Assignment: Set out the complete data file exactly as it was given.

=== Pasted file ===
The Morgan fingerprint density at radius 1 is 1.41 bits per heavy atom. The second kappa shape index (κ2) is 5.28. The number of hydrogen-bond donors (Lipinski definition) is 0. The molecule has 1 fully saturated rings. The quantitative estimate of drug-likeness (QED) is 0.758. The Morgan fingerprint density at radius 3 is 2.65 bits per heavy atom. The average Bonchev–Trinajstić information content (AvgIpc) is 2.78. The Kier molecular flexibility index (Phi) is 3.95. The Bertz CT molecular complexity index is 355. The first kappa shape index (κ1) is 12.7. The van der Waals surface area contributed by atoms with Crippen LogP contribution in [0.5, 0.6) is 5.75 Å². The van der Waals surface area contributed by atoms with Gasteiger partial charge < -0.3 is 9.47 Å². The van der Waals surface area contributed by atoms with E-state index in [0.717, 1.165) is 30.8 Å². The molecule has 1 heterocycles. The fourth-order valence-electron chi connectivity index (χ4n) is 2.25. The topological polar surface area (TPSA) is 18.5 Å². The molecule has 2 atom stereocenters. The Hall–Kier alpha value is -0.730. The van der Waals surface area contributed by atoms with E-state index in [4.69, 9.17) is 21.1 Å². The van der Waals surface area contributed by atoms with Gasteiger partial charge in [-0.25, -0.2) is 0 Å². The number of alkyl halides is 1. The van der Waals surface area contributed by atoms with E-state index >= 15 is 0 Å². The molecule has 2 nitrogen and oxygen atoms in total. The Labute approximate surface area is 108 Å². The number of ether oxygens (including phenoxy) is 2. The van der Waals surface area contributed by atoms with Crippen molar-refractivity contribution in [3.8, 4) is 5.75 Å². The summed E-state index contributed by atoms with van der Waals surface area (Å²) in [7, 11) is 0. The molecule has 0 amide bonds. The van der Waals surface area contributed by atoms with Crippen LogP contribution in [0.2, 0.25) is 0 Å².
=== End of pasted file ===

The Morgan fingerprint density at radius 1 is 1.41 bits per heavy atom. The second kappa shape index (κ2) is 5.28. The number of hydrogen-bond donors (Lipinski definition) is 0. The molecule has 1 fully saturated rings. The quantitative estimate of drug-likeness (QED) is 0.758. The Morgan fingerprint density at radius 3 is 2.65 bits per heavy atom. The average Bonchev–Trinajstić information content (AvgIpc) is 2.78. The Kier molecular flexibility index (Phi) is 3.95. The Bertz CT molecular complexity index is 355. The first kappa shape index (κ1) is 12.7. The van der Waals surface area contributed by atoms with Crippen LogP contribution in [0.5, 0.6) is 5.75 Å². The van der Waals surface area contributed by atoms with Gasteiger partial charge < -0.3 is 9.47 Å². The van der Waals surface area contributed by atoms with E-state index in [0.717, 1.165) is 30.8 Å². The molecule has 1 heterocycles. The fourth-order valence-electron chi connectivity index (χ4n) is 2.25. The topological polar surface area (TPSA) is 18.5 Å². The molecule has 2 atom stereocenters. The Hall–Kier alpha value is -0.730. The van der Waals surface area contributed by atoms with E-state index in [4.69, 9.17) is 21.1 Å². The van der Waals surface area contributed by atoms with Gasteiger partial charge in [-0.25, -0.2) is 0 Å². The number of alkyl halides is 1. The van der Waals surface area contributed by atoms with E-state index >= 15 is 0 Å². The molecule has 2 nitrogen and oxygen atoms in total. The Labute approximate surface area is 108 Å². The number of ether oxygens (including phenoxy) is 2. The van der Waals surface area contributed by atoms with Crippen molar-refractivity contribution in [3.8, 4) is 5.75 Å². The summed E-state index contributed by atoms with van der Waals surface area (Å²) in [7, 11) is 0. The molecule has 0 amide bonds. The van der Waals surface area contributed by atoms with Crippen LogP contribution in [0.2, 0.25) is 0 Å².